Monday, May 30, 2011

Taking file ownership

There are many reasons you could need setting file and folder ownership on a Windows file server. In my case I had to take care of the file ownership because I have been migrating our users' home folders to a NetApp volume with user quotas set. A quota is intended to limit the amount of disk space and the number of files that a particular user or group can consume. As far as I have understood, Netapp quota application mechanism is not based on home folders size but, and this is new to me, on real file ownership

In fact, as stated on the NetApp website, quota calculation of NTFS qtrees is always allocated to the user’s Windows SID. This means that the NetApp is aware of all the files that belong to a user no matter where they are located on the volume. So, even if these files are scattered about your file system and not located in a single place, the NetApp will be able to tell you exactly how much space is allocated to a Windows user (through his SID) via the "quota report" command.

Unfortunately, in my case I had robocopied all the contents and ACLs from our old Windows file server to a brand new NetApp filer and discovered that the NetApp wasn't reporting any user quota. This is due to the fact that I did not had copied the owner flag when I used Robocopy and so the filer reported that every file was owned by builtin\administrators... and that no user quotas where enforced...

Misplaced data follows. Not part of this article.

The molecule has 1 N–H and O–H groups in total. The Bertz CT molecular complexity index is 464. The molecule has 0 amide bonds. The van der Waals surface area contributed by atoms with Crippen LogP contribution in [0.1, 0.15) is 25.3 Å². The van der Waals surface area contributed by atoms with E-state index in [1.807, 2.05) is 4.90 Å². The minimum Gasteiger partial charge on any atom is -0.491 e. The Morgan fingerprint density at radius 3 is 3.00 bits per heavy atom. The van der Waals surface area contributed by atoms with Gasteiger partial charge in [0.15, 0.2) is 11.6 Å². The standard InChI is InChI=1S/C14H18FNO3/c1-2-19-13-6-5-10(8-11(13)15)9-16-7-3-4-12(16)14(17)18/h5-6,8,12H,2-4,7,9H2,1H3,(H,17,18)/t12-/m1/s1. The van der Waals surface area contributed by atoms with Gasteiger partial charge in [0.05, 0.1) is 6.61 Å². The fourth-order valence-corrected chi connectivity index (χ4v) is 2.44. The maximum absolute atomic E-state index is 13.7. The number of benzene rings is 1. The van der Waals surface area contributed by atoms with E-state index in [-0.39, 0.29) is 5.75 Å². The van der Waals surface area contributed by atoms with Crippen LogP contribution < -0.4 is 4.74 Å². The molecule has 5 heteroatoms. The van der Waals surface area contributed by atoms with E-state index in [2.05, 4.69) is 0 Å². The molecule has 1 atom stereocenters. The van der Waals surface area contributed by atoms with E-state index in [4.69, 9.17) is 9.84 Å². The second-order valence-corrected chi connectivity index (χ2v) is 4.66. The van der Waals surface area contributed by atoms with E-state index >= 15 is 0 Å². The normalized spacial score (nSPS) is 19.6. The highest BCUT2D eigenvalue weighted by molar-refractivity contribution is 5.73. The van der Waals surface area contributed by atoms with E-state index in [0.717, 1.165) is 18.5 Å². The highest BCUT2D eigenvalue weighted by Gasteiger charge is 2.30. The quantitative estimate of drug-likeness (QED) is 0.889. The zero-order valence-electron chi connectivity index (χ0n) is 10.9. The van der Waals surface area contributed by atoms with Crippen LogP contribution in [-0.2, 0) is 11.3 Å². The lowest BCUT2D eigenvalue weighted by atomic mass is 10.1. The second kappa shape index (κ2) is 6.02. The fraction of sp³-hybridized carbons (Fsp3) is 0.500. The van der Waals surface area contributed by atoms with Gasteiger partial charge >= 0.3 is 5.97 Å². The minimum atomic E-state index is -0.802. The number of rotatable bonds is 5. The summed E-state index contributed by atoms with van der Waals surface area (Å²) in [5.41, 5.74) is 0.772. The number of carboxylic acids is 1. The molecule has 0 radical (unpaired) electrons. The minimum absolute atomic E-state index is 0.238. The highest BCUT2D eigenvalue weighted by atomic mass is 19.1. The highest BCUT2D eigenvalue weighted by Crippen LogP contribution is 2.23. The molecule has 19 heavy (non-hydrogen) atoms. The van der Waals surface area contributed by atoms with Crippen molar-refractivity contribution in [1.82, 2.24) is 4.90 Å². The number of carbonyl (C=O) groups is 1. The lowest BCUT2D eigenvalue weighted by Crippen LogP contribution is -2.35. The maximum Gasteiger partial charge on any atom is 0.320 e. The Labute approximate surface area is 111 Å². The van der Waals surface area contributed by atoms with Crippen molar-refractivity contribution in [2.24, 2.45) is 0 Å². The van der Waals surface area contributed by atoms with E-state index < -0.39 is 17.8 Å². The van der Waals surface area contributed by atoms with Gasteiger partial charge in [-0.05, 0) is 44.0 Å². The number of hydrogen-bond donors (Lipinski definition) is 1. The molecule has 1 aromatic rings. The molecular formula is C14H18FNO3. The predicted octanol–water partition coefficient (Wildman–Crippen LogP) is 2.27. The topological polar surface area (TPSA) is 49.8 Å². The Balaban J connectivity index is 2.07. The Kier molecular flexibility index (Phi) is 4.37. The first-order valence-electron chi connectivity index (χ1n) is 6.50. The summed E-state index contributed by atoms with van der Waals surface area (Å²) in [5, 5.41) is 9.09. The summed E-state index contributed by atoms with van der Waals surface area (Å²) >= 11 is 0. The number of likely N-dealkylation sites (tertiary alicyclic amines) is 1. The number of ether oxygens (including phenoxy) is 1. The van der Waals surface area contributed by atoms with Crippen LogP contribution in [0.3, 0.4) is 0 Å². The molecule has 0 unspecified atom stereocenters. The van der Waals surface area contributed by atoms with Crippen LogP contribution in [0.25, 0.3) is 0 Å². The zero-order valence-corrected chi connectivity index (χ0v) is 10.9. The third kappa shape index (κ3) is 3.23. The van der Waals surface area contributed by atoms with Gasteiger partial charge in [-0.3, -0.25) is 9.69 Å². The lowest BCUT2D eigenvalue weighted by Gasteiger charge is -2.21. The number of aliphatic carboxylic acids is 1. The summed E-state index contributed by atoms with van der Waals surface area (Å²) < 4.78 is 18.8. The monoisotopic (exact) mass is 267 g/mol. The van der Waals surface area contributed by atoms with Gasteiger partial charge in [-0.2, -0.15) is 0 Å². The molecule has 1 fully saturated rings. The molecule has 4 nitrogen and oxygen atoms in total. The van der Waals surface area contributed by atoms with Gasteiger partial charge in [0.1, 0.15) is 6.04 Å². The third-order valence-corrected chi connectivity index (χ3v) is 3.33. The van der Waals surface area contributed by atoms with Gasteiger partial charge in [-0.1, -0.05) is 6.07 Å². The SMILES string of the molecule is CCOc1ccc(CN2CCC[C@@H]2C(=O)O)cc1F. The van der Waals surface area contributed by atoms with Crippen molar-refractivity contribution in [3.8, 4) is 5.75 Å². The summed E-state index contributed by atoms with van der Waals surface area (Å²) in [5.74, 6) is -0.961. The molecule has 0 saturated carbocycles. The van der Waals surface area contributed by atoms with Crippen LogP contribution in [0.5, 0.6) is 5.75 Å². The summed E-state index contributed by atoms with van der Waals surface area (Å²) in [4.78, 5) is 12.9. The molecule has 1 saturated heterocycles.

File ownership tab under Windows Security
After a short investigation I found out that I had to re-apply correct file onwership for the filer to be aware of real user quota usage.

So, lets see which is the option I've chosen to set file ownership when Robocopy had already been done. For its simplicity I decided to use Fileacl.exe which is a wonderful tool when you have well learned its syntax. You can find it here and it is free...

To change the ownership with Fileacl use the following command line:

fileacl.exe "\\netapp\drive\users-home\billy bob" /O "your_company\Billy BOB" /sub /files

The /O switch gives ownership to the trustee (it requires TakeOwnership privilege - use "whoami /all" to check you have it). Using the /sub switch will force Fileacl to run through all the subfolders and the /files switch will ensure that ownership is sent down to each single file.

So the output of this command will be: OwnerShip GIVEN TO TRUSTEE your_company\Billy BOB on \\netapp\drive\users-home\billy bob

Simple, right?

Of course I could have used powershell but in this case I was struck by the simplicity of Fileacl and decided to stick to it.

I hope this helps. Do not hesitate to leave a comment on this post if it was useful to you!

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